Nearly one in five Americans visit an emergency department (ED) every year, meaning that physicians make the decision to admit or discharge a patient from the ED hundreds of thousands of times daily, but little is known about how patients fare after they are sent home from the ED.
Researchers at Brigham and Women's Hospital measured how often generally healthy Medicare enrollees died in the seven days after being discharged home, by tracking over 16 million visits to U.S. EDs.
The findings are published in the February 1 edition of the British Medical Journal.
Researchers found that, each year, about 10,000 generally healthy patients die in the seven days after discharge from the ED. Heart disease and COPD were the most common causes of death, but narcotic overdose was also a leading cause, largely after visits for pain and injuries.
These early deaths were concentrated in hospitals that admitted few patients to the hospital from the ED, hospitals that are often viewed as models by policy makers because of their low costs. By contrast, deaths were far less frequent in large, university-affiliated EDs with higher admission rates and higher costs, even though the population served by these EDs was generally less healthy when they walked in the front door of the ED.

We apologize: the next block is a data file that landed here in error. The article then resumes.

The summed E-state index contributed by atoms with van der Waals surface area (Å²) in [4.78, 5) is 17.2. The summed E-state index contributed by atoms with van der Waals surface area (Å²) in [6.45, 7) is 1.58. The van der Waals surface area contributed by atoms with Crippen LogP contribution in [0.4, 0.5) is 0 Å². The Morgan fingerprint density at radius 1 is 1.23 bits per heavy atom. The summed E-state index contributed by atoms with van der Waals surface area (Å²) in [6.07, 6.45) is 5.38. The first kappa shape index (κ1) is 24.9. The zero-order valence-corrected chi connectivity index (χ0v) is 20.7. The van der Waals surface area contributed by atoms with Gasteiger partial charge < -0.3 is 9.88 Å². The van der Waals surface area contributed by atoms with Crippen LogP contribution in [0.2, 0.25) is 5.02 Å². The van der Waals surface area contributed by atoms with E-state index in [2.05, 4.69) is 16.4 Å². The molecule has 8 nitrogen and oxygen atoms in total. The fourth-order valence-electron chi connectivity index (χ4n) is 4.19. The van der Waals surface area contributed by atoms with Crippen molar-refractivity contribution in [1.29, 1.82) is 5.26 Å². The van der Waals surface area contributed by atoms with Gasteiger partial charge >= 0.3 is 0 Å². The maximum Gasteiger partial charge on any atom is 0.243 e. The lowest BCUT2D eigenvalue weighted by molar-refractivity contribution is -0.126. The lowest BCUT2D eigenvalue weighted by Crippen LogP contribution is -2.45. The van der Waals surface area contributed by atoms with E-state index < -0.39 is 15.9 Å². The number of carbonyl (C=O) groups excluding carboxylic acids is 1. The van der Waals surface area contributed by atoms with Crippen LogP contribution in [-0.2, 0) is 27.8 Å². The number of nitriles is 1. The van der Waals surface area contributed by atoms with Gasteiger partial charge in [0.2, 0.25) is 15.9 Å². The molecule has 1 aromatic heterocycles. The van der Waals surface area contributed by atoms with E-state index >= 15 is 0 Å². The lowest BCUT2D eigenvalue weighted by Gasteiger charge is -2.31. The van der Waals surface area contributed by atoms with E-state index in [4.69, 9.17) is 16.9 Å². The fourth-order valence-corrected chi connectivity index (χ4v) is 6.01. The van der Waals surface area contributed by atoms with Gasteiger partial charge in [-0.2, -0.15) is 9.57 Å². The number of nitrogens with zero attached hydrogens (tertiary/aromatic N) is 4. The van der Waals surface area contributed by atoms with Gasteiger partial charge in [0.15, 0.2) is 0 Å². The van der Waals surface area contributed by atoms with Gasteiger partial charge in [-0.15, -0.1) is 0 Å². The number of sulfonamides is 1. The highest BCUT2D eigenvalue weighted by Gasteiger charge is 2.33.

Patients discharged with a diagnosis of confusion, shortness of breath, or generalized weakness were more likely to die, while those with chest pain were at significantly lower risk. Researchers analyzed data from Medicare claims that covered ED visits from 2007-2012 to identify patients who died in the week after discharge. Patients with known serious illnesses or diagnoses of life threatening conditions in the ED and those over 90 years old, or receiving palliative care were excluded.
"The variation in outcomes that we observed may be linked to gaps in medical knowledge about which patients need more attention from physicians, as well as the geographic and socioeconomic context of emergency care. Access to resources varies dramatically across hospitals," said Obermeyer, who is also an assistant professor at Harvard Medical School. "Obviously not all patients can or should be admitted to the hospital. But we need to focus on admitting the right patients, rather than admitting more or less. I'm optimistic that advanced analytics and better data will help physicians with these kinds of decisions in the future."